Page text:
By Jonathan Pitts, The Baltimore Sun
May 14, 2011
He was a famed seaman — a prodigy who won a congressional medal at 18, fought in three wars and ended up commanding the 44-gun USS Constitution, "Old Ironsides," as it tracked slave ships off the coast of Africa.
The reputation of Commodore Isaac Mayo was unassailable, and so were his credentials as a local gentleman as he settled in on the family plantation in southern Anne Arundel at age 67.
But if Mayo expected to spend his latter days in comfort, he misread the volatility of his times. A hundred and fifty years ago this week, the military hero for whom the community of Mayo is named ran afoul of none other than President Abraham Lincoln, saw his career end in shame, and ended up dead, probably by gunshot, before the end of May.
Few of the roughly 3,300 people who now live in Mayo, an unincorporated area southeast of Edgewater, know the full story of the man whose name appears on the front of their post office — his glory, disgrace and death, and of the eventual clearing of his name.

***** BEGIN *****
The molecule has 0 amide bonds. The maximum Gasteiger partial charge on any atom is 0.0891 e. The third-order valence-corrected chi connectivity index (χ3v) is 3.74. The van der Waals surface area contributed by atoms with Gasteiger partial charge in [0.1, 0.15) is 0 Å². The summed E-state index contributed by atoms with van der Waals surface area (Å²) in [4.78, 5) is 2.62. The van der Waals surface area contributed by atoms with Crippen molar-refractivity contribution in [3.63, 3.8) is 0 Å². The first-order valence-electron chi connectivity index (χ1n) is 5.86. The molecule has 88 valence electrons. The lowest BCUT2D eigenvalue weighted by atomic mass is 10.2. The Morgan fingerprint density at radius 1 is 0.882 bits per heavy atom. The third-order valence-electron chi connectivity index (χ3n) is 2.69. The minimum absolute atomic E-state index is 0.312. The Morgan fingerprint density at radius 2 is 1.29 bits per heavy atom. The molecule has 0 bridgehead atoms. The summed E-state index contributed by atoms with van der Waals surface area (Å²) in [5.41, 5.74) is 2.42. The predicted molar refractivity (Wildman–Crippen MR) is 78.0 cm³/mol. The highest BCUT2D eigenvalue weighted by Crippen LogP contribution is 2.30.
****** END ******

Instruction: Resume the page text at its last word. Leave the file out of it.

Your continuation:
Even his biographer, Byron A. Lee, a man who spent three years researching Mayo, couldn't answer two key questions with authority: on what day, exactly, did he die; and was it by his own hand?
"He was a naval hero and a patriot, but parts of his life just weren't documented," says Lee, 83, now retired and living in Annapolis. "They may be lost to posterity."
If at least some of the story is fated to remain a mystery, one theme is clear: In the Anne Arundel of 1861, as elsewhere, people had to make hard choices as the Civil War began. Few had to make a starker one than the man from the plantation on the South River.